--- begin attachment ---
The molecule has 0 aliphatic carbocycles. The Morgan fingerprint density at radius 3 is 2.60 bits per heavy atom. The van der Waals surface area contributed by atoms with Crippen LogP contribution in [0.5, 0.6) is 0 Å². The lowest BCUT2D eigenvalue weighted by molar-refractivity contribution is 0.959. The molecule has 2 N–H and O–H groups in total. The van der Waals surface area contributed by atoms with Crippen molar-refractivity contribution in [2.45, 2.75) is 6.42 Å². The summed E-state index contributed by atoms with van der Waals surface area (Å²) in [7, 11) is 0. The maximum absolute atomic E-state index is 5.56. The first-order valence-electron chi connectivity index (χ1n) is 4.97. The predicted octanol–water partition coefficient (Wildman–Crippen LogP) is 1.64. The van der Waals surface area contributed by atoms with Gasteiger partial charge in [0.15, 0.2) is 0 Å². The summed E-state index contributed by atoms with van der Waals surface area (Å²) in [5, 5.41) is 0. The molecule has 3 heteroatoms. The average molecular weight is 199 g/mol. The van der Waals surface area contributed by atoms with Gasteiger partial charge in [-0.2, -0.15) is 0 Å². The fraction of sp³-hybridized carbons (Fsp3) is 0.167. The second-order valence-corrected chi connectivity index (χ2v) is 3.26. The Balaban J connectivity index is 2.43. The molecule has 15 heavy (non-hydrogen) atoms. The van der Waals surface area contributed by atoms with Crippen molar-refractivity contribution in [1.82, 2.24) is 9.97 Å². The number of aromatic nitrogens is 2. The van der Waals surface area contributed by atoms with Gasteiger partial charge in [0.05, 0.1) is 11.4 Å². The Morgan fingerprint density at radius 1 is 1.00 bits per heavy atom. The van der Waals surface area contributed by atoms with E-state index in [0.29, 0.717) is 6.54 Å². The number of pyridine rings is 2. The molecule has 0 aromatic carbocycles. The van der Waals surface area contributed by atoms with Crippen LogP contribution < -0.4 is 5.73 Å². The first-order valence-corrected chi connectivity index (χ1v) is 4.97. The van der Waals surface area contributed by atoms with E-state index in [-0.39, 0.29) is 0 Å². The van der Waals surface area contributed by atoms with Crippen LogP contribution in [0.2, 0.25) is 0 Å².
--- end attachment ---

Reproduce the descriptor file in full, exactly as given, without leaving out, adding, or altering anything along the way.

The molecule has 0 aliphatic carbocycles. The Morgan fingerprint density at radius 3 is 2.60 bits per heavy atom. The van der Waals surface area contributed by atoms with Crippen LogP contribution in [0.5, 0.6) is 0 Å². The lowest BCUT2D eigenvalue weighted by molar-refractivity contribution is 0.959. The molecule has 2 N–H and O–H groups in total. The van der Waals surface area contributed by atoms with Crippen molar-refractivity contribution in [2.45, 2.75) is 6.42 Å². The summed E-state index contributed by atoms with van der Waals surface area (Å²) in [7, 11) is 0. The maximum absolute atomic E-state index is 5.56. The first-order valence-electron chi connectivity index (χ1n) is 4.97. The predicted octanol–water partition coefficient (Wildman–Crippen LogP) is 1.64. The van der Waals surface area contributed by atoms with Gasteiger partial charge in [0.15, 0.2) is 0 Å². The summed E-state index contributed by atoms with van der Waals surface area (Å²) in [5, 5.41) is 0. The molecule has 3 heteroatoms. The average molecular weight is 199 g/mol. The van der Waals surface area contributed by atoms with Gasteiger partial charge in [-0.2, -0.15) is 0 Å². The fraction of sp³-hybridized carbons (Fsp3) is 0.167. The second-order valence-corrected chi connectivity index (χ2v) is 3.26. The Balaban J connectivity index is 2.43. The molecule has 15 heavy (non-hydrogen) atoms. The van der Waals surface area contributed by atoms with Crippen molar-refractivity contribution in [1.82, 2.24) is 9.97 Å². The number of aromatic nitrogens is 2. The van der Waals surface area contributed by atoms with Gasteiger partial charge in [0.05, 0.1) is 11.4 Å². The Morgan fingerprint density at radius 1 is 1.00 bits per heavy atom. The van der Waals surface area contributed by atoms with E-state index in [0.29, 0.717) is 6.54 Å². The number of pyridine rings is 2. The molecule has 0 aromatic carbocycles. The van der Waals surface area contributed by atoms with Crippen LogP contribution < -0.4 is 5.73 Å². The first-order valence-corrected chi connectivity index (χ1v) is 4.97. The van der Waals surface area contributed by atoms with E-state index in [-0.39, 0.29) is 0 Å². The van der Waals surface area contributed by atoms with Crippen LogP contribution in [0.2, 0.25) is 0 Å².